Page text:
Predictably, many commentaries in the British mass media have gloatingly presented the European Elections as a continent-wide reject ion of the process of European integration, as the long-ignored peoples of Europe rising up in democratic wrath against their oppressors in Brussels. The results of the European Elections are however much more ambiguous and mixed than that. It is true that just over a quarter of the French and British electorates voted respectively for the Front National and UKIP and extremist parties of right and left did well in Greece, while Denmark saw success  for the anti-immigrant party of Mr. Messerschmidt. But against this must be set the 93% of the German electorate who voted for pro-EU parties, the victories for pro-EU governing parties in Italy, Spain, Poland and the Czech Republic and the poor result of the Eurosceptic Mr. Wilders in the Netherlands. The European Elections certainly demonstrate that there are deep-rooted economic problems within a number of European countries.  But these problems are essentially national rather than European problems. France and the United Kingdom well illustrate this point.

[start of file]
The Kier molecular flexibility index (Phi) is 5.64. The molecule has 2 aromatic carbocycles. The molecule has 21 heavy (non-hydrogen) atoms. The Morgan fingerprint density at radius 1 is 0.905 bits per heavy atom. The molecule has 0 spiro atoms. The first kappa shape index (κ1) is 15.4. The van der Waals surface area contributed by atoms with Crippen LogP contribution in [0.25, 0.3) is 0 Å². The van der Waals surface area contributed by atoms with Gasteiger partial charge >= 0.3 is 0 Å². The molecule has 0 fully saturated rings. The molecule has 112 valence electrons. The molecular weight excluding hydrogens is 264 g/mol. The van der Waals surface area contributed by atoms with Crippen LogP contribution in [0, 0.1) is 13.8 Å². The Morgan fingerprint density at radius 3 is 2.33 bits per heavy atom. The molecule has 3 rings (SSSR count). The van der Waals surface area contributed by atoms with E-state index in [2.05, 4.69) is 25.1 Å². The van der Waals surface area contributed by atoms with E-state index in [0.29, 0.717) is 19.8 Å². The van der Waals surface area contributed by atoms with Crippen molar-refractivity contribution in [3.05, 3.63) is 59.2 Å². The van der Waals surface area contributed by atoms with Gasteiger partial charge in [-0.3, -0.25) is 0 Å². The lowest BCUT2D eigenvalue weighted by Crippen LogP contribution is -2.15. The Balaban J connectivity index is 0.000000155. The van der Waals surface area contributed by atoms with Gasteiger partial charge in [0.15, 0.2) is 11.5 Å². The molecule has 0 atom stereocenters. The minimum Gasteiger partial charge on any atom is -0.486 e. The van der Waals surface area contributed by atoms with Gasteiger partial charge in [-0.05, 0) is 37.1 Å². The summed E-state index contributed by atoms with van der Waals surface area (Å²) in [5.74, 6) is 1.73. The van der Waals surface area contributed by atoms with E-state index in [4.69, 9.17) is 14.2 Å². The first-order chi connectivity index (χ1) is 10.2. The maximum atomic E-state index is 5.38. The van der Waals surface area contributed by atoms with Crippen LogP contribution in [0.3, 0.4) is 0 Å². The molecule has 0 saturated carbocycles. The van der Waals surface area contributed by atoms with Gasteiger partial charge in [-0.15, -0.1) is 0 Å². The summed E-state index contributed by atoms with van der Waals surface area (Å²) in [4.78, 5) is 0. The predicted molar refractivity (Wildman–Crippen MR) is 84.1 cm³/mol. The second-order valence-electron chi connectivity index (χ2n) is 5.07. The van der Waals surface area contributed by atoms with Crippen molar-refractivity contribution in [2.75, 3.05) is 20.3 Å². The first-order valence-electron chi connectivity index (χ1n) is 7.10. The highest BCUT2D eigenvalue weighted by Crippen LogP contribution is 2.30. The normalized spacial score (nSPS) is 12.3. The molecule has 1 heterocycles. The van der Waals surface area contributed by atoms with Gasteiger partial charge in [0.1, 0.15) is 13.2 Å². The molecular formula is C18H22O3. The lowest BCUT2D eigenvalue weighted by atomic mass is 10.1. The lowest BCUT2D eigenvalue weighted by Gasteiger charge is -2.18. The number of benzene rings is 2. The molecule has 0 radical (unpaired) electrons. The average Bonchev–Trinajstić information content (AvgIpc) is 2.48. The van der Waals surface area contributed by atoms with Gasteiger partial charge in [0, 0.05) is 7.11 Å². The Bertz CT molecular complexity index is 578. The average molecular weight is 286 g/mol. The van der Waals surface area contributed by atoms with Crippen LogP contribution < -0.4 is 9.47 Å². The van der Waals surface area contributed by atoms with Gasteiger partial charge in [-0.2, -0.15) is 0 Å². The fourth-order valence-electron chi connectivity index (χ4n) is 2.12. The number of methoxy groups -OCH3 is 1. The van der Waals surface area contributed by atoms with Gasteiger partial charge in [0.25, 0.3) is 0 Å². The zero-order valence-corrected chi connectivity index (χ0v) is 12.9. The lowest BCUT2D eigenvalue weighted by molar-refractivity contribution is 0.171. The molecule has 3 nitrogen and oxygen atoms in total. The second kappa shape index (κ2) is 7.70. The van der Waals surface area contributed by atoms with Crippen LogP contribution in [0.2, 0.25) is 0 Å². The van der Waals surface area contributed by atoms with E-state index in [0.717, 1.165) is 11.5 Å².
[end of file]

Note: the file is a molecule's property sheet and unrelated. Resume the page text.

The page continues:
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There may be trouble ahead

by Brendan Donnelly

First published on the European Movement Blog